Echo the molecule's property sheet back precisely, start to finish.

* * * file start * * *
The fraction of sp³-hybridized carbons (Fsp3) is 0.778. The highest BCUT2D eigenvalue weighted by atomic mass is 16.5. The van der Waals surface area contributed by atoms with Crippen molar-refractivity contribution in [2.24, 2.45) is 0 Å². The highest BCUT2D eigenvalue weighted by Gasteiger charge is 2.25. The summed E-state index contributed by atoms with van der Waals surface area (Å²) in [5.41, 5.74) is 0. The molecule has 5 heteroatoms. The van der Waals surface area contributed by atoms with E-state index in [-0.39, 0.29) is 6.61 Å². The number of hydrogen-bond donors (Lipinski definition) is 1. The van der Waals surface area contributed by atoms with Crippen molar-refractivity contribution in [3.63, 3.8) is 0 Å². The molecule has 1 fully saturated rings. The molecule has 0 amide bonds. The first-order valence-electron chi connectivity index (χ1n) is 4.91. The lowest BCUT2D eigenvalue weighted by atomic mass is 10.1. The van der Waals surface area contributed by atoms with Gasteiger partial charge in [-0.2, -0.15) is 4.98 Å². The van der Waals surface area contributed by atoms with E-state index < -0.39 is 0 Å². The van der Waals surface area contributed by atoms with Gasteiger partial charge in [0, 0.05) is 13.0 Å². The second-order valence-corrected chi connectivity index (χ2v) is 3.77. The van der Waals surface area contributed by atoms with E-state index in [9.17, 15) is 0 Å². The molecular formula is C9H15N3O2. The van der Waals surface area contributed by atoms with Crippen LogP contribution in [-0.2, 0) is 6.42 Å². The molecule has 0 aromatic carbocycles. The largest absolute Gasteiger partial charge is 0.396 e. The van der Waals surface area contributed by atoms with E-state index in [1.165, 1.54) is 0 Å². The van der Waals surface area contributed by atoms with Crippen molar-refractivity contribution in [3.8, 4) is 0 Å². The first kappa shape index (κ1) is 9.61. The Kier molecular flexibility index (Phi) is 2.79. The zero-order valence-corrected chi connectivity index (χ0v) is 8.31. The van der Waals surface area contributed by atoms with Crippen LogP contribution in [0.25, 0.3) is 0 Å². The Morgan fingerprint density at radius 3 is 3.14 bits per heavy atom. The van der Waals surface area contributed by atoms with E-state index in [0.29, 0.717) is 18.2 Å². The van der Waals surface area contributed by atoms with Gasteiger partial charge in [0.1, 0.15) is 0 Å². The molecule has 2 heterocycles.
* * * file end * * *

The fraction of sp³-hybridized carbons (Fsp3) is 0.778. The highest BCUT2D eigenvalue weighted by atomic mass is 16.5. The van der Waals surface area contributed by atoms with Crippen molar-refractivity contribution in [2.24, 2.45) is 0 Å². The highest BCUT2D eigenvalue weighted by Gasteiger charge is 2.25. The summed E-state index contributed by atoms with van der Waals surface area (Å²) in [5.41, 5.74) is 0. The molecule has 5 heteroatoms. The van der Waals surface area contributed by atoms with E-state index in [-0.39, 0.29) is 6.61 Å². The number of hydrogen-bond donors (Lipinski definition) is 1. The van der Waals surface area contributed by atoms with Crippen molar-refractivity contribution in [3.63, 3.8) is 0 Å². The molecule has 1 fully saturated rings. The molecule has 0 amide bonds. The first-order valence-electron chi connectivity index (χ1n) is 4.91. The lowest BCUT2D eigenvalue weighted by atomic mass is 10.1. The van der Waals surface area contributed by atoms with Gasteiger partial charge in [-0.2, -0.15) is 4.98 Å². The van der Waals surface area contributed by atoms with E-state index < -0.39 is 0 Å². The van der Waals surface area contributed by atoms with Gasteiger partial charge in [0, 0.05) is 13.0 Å². The second-order valence-corrected chi connectivity index (χ2v) is 3.77. The van der Waals surface area contributed by atoms with E-state index in [9.17, 15) is 0 Å². The molecular formula is C9H15N3O2. The van der Waals surface area contributed by atoms with Crippen LogP contribution in [-0.2, 0) is 6.42 Å². The molecule has 0 aromatic carbocycles. The largest absolute Gasteiger partial charge is 0.396 e. The van der Waals surface area contributed by atoms with E-state index in [1.165, 1.54) is 0 Å². The van der Waals surface area contributed by atoms with Crippen molar-refractivity contribution in [3.8, 4) is 0 Å². The first kappa shape index (κ1) is 9.61. The Kier molecular flexibility index (Phi) is 2.79. The zero-order valence-corrected chi connectivity index (χ0v) is 8.31. The van der Waals surface area contributed by atoms with Crippen LogP contribution in [0.25, 0.3) is 0 Å². The Morgan fingerprint density at radius 3 is 3.14 bits per heavy atom. The van der Waals surface area contributed by atoms with E-state index in [0.29, 0.717) is 18.2 Å². The van der Waals surface area contributed by atoms with Gasteiger partial charge in [0.1, 0.15) is 0 Å². The molecule has 2 heterocycles.